How do you know if a squash is a summer or winter variety?
Whether they are green, white or yellow; long, round or scalloped, summer squashes are all thin-skinned and easily punctured with a fingernail. Except for butternut, winter squashes all have hard-shelled skins.
When purchasing summer squashes, look for those that are firm and heavy. Avoid them if the rind is tough or the stem is dry or black.
Winter squashes should be fully mature indicated by a hard, tough rind. Select squash that is heavy for its size. Slight variation in skin color does not influence the flavor. Avoid squash with cuts, punctures, sunken or moldy spots on the rind as these indicate decay.
A tender rind is a sign of immaturity and means poor eating quality in winter squash.
How do you peel and cook winter squash?
Peeling and cooking winter squash and pumpkin can be a challenge to the novice. Butternut and acorn squash can be peeled with a paring knife or vegetable peeler. Others, such as Turban and Hubbard, must be cut open with a sharp cleaver or by tapping the handle end of a large chef's knife with a blunt object.
To open the tough ones, place the squash on newspaper and insert the tip of a chef's knife. Tap the handle end of the knife with a mallet or rolling pin, then cut or break it in half. Scoop out the strings and seeds and discard, unless you plan to roast the seeds. The squash then can be cut into smaller pieces and peeled with a paring knife.
For squash puree, simply bake the two halves at 350 degrees for 30 minutes or longer or microwave on high for 25 minutes or longer until fork tender then spoon out the soft flesh. Most varieties of winter squash can be used interchangeably in recipes or substituted for pumpkin and vice versa. Cooked squash and pumpkin also can be frozen. Cool the chunks in the refrigerator, then pack into freezer bags and freeze for up to 6 months. Measure puree in one cup portions before freezing for ease in recipe use.
To enhance the flavor of pumpkin and winter squash, add cinnamon, nutmeg, brown sugar, honey, orange juice concentrate or use them in your favorite recipe. Add chunks to soups and stews to increase fiber and nutrients.
Winter squash are a tasty source of complex carbohydrates and fiber. It also provides potassium, niacin and iron. The orange flesh is very high in beta carotene; the deeper the color, the higher the beta carotene content. Beta carotene is the substance your body converts to vitamin A. Vitamin A is essential for healthy skin and eyes.
Here are some winter squash recipes:
Pumpkin Vegetable Skillet
4 cups pumpkin, diced into 1/2-inch cubes
1/2 cup onion slices
1 clove garlic, minced
1/2 cup green pepper, chopped
2 cups whole tomatoes or 1-pound can of tomatoes
2 cups cut green beans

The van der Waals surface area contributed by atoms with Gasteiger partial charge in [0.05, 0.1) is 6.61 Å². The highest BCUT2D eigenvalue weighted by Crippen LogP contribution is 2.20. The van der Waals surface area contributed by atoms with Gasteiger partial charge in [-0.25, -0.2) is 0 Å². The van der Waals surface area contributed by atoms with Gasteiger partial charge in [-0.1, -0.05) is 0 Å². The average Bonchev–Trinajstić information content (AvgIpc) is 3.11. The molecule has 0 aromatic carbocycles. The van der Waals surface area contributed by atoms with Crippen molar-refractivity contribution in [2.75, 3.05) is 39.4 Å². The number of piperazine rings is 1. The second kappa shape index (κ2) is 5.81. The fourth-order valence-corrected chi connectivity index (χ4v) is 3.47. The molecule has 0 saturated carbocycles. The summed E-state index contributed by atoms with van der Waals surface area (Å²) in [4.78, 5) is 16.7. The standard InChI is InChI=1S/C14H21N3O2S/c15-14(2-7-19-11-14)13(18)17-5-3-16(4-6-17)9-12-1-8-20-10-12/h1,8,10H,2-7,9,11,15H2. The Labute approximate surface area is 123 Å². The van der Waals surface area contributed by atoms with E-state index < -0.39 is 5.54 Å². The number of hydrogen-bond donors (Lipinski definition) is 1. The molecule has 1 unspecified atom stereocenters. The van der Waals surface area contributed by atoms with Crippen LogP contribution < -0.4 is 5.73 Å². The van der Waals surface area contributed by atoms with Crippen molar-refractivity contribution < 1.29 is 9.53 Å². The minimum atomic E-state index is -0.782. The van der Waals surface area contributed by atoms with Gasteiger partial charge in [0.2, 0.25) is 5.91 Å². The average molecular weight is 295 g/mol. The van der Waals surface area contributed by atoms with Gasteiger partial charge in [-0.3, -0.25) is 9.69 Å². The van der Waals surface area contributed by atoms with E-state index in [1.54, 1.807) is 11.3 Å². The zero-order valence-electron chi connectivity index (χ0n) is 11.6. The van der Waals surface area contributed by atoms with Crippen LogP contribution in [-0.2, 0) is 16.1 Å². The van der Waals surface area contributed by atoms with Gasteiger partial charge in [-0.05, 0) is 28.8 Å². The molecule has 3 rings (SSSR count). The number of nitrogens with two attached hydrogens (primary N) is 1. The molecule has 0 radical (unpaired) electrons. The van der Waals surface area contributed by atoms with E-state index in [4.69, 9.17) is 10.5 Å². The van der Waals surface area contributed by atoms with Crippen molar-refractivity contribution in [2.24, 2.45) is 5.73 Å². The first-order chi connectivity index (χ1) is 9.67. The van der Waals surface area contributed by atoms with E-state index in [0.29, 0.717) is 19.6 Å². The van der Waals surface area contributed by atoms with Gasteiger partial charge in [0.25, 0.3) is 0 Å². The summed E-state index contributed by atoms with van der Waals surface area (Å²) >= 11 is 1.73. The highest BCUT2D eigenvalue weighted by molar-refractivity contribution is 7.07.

1 cup whole-kernel corn
1/2 cup chicken broth
1/2 teaspoon chili powder
1/4 teaspoon black pepper
Place ingredients in large skillet and cook over low heat, covered, 30 to 35 minutes, or until vegetables are tender. Serve immediately. Makes 6 servings.
2 cups all-purpose flour
1 teaspoon baking soda
1/2 teaspoon salt
1 teaspoon ground cinnamon
1 teaspoon ground ginger
1/4 teaspoon ground nutmeg
1/4 cup butter or margarine
1 cup sugar
1/2 cup honey
1 egg plus 1 egg white
1 1/4 cups pureed cooked winter squash
On a plate, sift together first six ingredients. Set aside. In a large bowl, mix butter, sugar and honey together until light and fluffy. Beat in egg and egg white. Add squash puree and beat until smooth. Fold in dry ingredients. Turn into a greased 9-inch-by-5-inch loaf pan. Bake until golden brown and a wooden skewer inserted in the center comes out clean, about one hour. Remove from the oven, let stand in pan 10 minutes. Turn out onto a wire cooling rack or cake plate to cool. Sprinkle with powdered sugar.
Spaghetti Squash with Parmesan Cheese
One 4-to-5-pound spaghetti squash
1/4 cup olive oil
2 cloves minced garlic
3/4 cup freshly grated Parmesan cheese
1 teaspoon white pepper (optional)
1 tablespoon minced fresh basil or parsley
Additional Parmesan cheese for passing
Pierce squash in several places with a long-tined fork or metal skewer. Place on baking pan and bake 1 1/2 to 2 hours. Using potholders, squeeze squash to test for doneness. It is ready when it gives slightly under pressure. Remove and cool.
Heat a saucepan over heat, pour in olive oil. Add garlic and cook until tender but not browned for about 5 minutes.
When squash is cool enough to handle, cut in half lengthwise and scoop out seeds and stringy portions. Using a fork, pull pulp from the shell in long strands and add them to the warm garlic oil. Toss squash strands gently with pepper, salt and cheese. Pour into a serving bowl and garnish with basil or parsley. Serve immediately. Pass additional cheese at the table. Serves 6.